How to Construct a Marketing Plan and Budget

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One way to significantly increase the chances of marketing success is to develop a marketing plan and stick to it.  You can go into detail and write an executive summary, a SWOT analysis, goals and objectives, a general marketing strategy, a timeline and a budget.  But for many of you, this is more than you have the time or desire to do.  While it is nice to know your Strengths, Weaknesses, Opportunities and Threats, it’s execution that will bring you business. 

Spreadsheet

Having earned my MBA in Marketing, I know the importance of having a formal marketing plan, provided you have the resources available to create it.  But being a pragmatist, I say forget the formal marketing plan and just outline your marketing activities and budget.   This will allow you to jumpstart your marketing efforts right away.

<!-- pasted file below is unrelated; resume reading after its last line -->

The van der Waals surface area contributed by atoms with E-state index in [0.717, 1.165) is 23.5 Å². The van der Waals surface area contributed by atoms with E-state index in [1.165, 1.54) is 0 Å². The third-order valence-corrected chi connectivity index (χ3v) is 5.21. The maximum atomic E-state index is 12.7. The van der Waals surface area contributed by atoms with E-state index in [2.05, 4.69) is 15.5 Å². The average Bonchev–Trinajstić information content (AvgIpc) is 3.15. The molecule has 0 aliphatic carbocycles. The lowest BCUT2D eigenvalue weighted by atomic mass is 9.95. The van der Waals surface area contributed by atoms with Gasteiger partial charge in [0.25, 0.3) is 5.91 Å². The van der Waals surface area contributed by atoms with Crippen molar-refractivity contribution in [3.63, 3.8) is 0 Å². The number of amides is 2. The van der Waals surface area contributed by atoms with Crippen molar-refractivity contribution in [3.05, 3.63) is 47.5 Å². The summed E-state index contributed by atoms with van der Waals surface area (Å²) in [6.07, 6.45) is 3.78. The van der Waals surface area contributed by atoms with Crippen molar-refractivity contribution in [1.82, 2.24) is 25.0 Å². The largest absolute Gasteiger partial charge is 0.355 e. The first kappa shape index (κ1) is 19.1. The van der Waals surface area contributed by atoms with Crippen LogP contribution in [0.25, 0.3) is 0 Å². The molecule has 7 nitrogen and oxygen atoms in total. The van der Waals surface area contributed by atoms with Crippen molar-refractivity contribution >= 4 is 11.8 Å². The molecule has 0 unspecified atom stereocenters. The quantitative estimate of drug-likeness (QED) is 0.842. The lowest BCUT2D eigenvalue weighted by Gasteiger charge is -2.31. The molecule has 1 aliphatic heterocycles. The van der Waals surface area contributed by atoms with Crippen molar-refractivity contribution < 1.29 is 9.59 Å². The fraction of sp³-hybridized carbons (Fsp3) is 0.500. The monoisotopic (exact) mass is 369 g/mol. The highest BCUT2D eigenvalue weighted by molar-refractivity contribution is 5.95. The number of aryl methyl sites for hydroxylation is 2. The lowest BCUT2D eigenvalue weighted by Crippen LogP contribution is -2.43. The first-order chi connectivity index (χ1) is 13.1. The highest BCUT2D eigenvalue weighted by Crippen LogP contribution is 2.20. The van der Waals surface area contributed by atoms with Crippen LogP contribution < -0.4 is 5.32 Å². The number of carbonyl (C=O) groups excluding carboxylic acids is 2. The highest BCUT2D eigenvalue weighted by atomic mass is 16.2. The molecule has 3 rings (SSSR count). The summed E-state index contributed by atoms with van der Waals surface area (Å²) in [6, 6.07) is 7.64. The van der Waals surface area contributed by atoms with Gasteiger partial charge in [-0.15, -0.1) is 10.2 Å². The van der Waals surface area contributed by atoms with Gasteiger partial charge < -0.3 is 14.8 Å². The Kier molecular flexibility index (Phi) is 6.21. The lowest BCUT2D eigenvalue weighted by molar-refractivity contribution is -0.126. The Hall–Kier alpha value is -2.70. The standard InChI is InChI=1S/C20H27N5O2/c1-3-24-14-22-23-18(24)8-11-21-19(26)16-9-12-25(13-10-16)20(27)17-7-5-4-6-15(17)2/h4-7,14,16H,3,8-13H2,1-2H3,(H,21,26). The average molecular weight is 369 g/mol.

Too often advisors attempt to write a formal marketing plan and get bogged down by the details of defining every part of their strategy from a SWOT Analysis to a Unique Value Proposition.  On the flip side, advisors who do not write a plan never seem to get around to doing any marketing, or their marketing efforts are sporadic and ineffective.  By creating a marketing calendar and a budget, a defined set of activities will motivate you to act immediately.

When I developed the annual marketing plan for my former employer, I would write a formal marketing plan of 25 or more pages.  I would spell out every strategy in excruciating detail for the executive team’s review and approval.  However, the only thing I needed from a planning and implementation perspective was a one-page spreadsheet (see Worksheet: Construct a Marketing Plan & Budget) and a calendar.  In the following sections, I’ll show you how you can easily construct your own marketing plan in just four steps.